Regionalist writings published before regaining independence did not mention Poland at all.They circumvented the censorship, declaring fascination with a region rather than love of the fatherland. In the restored Polish republic patriotism was expressed openly and in a planned manner. The difference between modest pre-1918 guides and illustrated, state-supported editions from the 1930s, such as „Świętokrzyskie Mountains” by Aleksander Patkowski, is very telling. The state support stemmed from the fact that regionalism has been considered beneficial for the development of Poland. It might be even viewed as an attempt at social engineering, because of its concentration on poorer and developing regions.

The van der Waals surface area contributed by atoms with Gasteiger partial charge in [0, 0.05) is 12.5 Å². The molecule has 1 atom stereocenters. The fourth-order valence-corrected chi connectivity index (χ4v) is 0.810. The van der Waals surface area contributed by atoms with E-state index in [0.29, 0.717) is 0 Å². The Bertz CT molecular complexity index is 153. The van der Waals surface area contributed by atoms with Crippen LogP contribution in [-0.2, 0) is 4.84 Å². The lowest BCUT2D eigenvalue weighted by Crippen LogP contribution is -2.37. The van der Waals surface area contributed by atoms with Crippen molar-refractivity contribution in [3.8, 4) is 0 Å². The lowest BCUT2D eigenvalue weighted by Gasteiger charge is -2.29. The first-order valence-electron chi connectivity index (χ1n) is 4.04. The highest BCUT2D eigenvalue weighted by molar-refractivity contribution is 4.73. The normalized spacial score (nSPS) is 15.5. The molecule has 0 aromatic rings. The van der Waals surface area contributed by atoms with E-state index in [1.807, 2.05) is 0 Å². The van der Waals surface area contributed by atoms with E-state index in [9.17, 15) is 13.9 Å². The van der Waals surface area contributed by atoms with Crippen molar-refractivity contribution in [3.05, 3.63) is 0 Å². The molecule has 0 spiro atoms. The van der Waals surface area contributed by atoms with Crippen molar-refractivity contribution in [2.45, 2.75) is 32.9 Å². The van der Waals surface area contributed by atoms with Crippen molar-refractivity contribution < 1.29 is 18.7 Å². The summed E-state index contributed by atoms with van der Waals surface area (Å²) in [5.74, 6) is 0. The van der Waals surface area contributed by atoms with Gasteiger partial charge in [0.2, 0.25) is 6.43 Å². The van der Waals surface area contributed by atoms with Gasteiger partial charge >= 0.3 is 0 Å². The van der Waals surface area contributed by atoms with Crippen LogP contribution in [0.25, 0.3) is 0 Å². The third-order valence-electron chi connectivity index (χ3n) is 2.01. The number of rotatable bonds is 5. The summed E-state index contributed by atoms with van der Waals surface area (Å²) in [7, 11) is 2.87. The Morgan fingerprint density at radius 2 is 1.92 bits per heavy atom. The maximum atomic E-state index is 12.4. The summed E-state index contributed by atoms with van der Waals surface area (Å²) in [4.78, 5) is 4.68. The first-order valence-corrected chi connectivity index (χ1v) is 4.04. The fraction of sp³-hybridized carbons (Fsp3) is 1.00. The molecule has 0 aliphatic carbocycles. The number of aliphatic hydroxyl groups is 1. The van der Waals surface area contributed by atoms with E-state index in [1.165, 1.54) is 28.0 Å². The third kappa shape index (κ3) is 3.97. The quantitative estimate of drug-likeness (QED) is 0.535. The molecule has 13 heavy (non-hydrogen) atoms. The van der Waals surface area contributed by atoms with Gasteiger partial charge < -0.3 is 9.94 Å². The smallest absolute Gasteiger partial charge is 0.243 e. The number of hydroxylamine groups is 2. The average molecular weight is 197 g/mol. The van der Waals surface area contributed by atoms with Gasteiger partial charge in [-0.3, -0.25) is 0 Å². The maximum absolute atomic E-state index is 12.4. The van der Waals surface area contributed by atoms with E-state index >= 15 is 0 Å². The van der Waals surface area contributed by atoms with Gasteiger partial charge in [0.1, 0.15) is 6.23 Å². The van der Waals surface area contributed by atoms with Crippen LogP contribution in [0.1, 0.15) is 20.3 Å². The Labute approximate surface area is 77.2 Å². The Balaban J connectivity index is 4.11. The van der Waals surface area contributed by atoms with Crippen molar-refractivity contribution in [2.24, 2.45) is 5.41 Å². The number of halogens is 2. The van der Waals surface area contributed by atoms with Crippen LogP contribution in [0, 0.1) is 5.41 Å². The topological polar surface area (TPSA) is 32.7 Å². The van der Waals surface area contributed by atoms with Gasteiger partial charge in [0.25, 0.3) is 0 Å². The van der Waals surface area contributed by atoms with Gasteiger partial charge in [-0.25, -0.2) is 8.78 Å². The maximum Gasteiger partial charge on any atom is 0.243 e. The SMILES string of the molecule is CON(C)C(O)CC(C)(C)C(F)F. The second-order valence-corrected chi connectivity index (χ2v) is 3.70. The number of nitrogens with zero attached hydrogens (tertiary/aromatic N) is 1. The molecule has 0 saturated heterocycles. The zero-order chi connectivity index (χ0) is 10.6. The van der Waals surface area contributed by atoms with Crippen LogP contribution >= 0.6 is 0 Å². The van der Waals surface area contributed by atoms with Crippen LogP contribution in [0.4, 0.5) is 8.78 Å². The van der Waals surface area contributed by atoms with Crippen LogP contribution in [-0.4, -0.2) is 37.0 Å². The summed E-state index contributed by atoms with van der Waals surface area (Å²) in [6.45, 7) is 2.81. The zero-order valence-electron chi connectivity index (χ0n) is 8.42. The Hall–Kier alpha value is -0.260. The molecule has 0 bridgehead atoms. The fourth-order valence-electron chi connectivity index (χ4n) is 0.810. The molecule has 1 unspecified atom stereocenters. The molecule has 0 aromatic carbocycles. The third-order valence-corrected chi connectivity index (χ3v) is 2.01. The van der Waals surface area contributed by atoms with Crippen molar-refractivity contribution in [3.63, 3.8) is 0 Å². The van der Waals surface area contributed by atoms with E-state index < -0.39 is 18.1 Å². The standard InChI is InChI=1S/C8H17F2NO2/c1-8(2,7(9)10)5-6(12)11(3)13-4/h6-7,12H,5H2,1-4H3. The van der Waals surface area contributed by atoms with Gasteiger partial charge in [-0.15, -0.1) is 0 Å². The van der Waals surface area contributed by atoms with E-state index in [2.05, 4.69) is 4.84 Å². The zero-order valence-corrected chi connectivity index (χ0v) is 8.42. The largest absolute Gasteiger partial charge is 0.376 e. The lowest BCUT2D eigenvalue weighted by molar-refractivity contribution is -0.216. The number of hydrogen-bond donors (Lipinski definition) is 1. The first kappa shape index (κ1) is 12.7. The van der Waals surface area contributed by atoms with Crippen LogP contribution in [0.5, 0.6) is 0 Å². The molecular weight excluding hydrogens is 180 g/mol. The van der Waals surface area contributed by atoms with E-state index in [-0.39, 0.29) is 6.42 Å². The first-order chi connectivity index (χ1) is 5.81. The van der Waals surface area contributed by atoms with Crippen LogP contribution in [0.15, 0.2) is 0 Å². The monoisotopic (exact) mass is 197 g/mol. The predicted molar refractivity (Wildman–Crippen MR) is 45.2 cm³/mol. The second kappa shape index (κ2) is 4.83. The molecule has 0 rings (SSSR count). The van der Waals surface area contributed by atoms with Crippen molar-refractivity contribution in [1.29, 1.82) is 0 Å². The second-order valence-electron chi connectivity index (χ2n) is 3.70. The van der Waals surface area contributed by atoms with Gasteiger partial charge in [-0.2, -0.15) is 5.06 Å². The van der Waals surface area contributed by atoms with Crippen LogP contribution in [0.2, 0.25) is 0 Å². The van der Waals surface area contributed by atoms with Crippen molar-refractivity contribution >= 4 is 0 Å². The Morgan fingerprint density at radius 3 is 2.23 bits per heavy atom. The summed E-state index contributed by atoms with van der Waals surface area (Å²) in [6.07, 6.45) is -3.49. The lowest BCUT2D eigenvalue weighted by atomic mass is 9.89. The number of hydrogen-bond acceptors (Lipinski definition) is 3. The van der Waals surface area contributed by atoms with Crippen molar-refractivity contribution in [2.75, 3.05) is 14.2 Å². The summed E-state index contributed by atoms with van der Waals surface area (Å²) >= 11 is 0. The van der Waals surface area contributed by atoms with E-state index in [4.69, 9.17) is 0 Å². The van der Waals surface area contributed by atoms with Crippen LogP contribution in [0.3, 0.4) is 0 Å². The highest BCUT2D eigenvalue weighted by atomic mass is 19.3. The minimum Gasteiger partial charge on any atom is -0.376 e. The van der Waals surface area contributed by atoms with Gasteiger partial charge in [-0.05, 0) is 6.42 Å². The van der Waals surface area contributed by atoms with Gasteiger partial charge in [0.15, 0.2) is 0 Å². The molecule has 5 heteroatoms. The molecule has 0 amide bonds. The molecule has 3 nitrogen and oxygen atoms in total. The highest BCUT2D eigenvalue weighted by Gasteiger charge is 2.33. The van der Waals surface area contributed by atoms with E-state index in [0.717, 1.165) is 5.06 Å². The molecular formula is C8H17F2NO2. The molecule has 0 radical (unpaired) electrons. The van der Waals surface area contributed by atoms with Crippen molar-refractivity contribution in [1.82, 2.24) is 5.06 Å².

Polish Sightseeing Society badge by Włodzimierz MajdewiczOriginal Source: Wikimedia Commons

Polish
Sightseeing Society

Creation of the Polish Sightseeing Society has been an unusual occurrence. In 1906, amidst the revolutionary turmoil, the tsarist Russia’s institutions allowed to form a society whose very name contained the word „Polish”. Moreover, it mixed promotion of tourism and education with strong patriotic undertones. Among the members of the society were such figures as historian and ethnographer Zygmunt Gloger, writer Stefan Żeromski or Benedykt Dybowski, traveller and naturalist best known from a detailed study of Baikal lake.

Mariusz Zaruski (1934/1939)Original Source: National Digital Archive

Mariusz Zaruski